updated 1/2/2006 11:31:10 PM ET 2006-01-03T04:31:10

Unseasonably warm weather brought severe storms to parts of the Ohio Valley and the South on Monday, spawning tornadoes, dropping hail and contributing to the death of a utility worker in Indiana.

Tornadoes were reported in Georgia and Kentucky. Three people were hospitalized with minor injuries in Georgia’s Pike County, about 50 miles south of Atlanta.

In suburban Atlanta, at least seven houses were damaged or destroyed near Tyrone by what residents said was a tornado. Near Palmetto, a tornado damaged about four houses, police said.

At least two tornadoes were reported in Kentucky, in Hardin and Lincoln counties. They leveled a food store, damaged several homes and toppled trees and power lines. No injuries were reported in either county, authorities said.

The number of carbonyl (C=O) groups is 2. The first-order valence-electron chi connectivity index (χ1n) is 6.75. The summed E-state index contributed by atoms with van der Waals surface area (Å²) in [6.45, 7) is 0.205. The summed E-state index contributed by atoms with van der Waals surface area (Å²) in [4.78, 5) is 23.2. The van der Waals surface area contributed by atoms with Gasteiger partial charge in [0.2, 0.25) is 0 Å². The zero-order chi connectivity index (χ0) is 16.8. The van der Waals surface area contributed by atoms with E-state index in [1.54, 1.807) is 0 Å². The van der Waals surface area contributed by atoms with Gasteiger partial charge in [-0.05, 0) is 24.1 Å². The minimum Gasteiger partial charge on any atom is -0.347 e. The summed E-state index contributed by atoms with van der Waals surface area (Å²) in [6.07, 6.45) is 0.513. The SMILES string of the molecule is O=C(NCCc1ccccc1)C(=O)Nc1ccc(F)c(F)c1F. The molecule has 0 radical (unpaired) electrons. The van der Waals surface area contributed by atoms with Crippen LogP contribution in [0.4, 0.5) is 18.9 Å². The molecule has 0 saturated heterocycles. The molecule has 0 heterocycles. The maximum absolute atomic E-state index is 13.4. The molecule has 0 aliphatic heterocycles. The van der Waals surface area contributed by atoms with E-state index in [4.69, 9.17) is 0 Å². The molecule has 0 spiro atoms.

In Indiana, the storm caused scattered power failures. A utility worker died when a piece of equipment overturned on him as his crew worked about 20 miles east of Evansville.

Across the region, temperatures were more like April than January. It hit 69 degrees in Evansville, Ind., and 74 in Bowling Green, Ky. Temperatures in Georgia were in the 60s and 70s.

That warmth had much to do with the unsettled weather, said Joe Skowronek, a meteorologist with the National Weather Service.

“When it gets real warm like this, up in the 60s, that’s a lot of fuel for the fire so to speak for thunderstorms,” he said. “When the ingredients come together for thunderstorms, it doesn’t really matter what time of year it is.”

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